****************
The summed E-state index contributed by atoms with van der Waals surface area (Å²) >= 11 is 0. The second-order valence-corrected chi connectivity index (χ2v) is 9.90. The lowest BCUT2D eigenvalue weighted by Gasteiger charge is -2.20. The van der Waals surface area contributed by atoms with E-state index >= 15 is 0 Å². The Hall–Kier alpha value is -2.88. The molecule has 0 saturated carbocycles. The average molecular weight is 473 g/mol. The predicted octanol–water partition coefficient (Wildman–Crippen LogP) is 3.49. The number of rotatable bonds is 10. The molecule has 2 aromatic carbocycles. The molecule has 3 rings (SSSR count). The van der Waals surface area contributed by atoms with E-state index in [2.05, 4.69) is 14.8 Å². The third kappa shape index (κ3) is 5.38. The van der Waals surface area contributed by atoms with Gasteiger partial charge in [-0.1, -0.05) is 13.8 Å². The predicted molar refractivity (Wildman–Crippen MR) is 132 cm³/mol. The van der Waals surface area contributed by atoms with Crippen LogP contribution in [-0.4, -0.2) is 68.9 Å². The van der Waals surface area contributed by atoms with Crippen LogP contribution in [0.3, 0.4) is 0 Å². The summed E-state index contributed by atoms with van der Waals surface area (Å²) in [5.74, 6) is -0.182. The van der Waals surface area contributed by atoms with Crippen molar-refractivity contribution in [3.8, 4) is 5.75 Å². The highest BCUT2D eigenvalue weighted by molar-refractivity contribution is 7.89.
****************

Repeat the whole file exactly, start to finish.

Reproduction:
The summed E-state index contributed by atoms with van der Waals surface area (Å²) >= 11 is 0. The second-order valence-corrected chi connectivity index (χ2v) is 9.90. The lowest BCUT2D eigenvalue weighted by Gasteiger charge is -2.20. The van der Waals surface area contributed by atoms with E-state index >= 15 is 0 Å². The Hall–Kier alpha value is -2.88. The molecule has 0 saturated carbocycles. The average molecular weight is 473 g/mol. The predicted octanol–water partition coefficient (Wildman–Crippen LogP) is 3.49. The number of rotatable bonds is 10. The molecule has 2 aromatic carbocycles. The molecule has 3 rings (SSSR count). The van der Waals surface area contributed by atoms with E-state index in [2.05, 4.69) is 14.8 Å². The third kappa shape index (κ3) is 5.38. The van der Waals surface area contributed by atoms with Gasteiger partial charge in [-0.1, -0.05) is 13.8 Å². The predicted molar refractivity (Wildman–Crippen MR) is 132 cm³/mol. The van der Waals surface area contributed by atoms with Crippen LogP contribution in [-0.4, -0.2) is 68.9 Å². The van der Waals surface area contributed by atoms with Crippen LogP contribution in [0.3, 0.4) is 0 Å². The summed E-state index contributed by atoms with van der Waals surface area (Å²) in [5.74, 6) is -0.182. The van der Waals surface area contributed by atoms with Crippen molar-refractivity contribution in [3.8, 4) is 5.75 Å². The highest BCUT2D eigenvalue weighted by molar-refractivity contribution is 7.89.